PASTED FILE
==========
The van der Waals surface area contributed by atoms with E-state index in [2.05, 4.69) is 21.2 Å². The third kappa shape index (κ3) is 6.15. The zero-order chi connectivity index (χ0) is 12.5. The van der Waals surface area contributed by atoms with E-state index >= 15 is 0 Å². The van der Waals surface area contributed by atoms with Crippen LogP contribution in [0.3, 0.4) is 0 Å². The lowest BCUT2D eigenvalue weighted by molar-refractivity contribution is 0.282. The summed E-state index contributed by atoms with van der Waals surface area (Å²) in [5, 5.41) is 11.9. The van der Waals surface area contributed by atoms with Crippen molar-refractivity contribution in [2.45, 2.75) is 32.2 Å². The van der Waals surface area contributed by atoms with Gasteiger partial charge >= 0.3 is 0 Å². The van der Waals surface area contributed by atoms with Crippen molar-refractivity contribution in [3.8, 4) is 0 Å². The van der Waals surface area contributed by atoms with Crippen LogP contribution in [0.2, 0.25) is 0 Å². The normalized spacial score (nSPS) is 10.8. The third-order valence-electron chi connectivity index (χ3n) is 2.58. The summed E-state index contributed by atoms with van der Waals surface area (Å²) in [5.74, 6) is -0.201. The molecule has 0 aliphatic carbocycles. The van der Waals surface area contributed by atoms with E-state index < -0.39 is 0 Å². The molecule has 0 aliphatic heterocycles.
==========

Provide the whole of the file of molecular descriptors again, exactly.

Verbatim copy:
The van der Waals surface area contributed by atoms with E-state index in [2.05, 4.69) is 21.2 Å². The third kappa shape index (κ3) is 6.15. The zero-order chi connectivity index (χ0) is 12.5. The van der Waals surface area contributed by atoms with E-state index >= 15 is 0 Å². The van der Waals surface area contributed by atoms with Crippen LogP contribution in [0.3, 0.4) is 0 Å². The lowest BCUT2D eigenvalue weighted by molar-refractivity contribution is 0.282. The summed E-state index contributed by atoms with van der Waals surface area (Å²) in [5, 5.41) is 11.9. The van der Waals surface area contributed by atoms with Crippen molar-refractivity contribution in [2.45, 2.75) is 32.2 Å². The van der Waals surface area contributed by atoms with Gasteiger partial charge >= 0.3 is 0 Å². The van der Waals surface area contributed by atoms with Crippen molar-refractivity contribution in [3.8, 4) is 0 Å². The van der Waals surface area contributed by atoms with Crippen LogP contribution in [0.2, 0.25) is 0 Å². The normalized spacial score (nSPS) is 10.8. The third-order valence-electron chi connectivity index (χ3n) is 2.58. The summed E-state index contributed by atoms with van der Waals surface area (Å²) in [5.74, 6) is -0.201. The molecule has 0 aliphatic carbocycles. The van der Waals surface area contributed by atoms with E-state index < -0.39 is 0 Å². The molecule has 0 aliphatic heterocycles.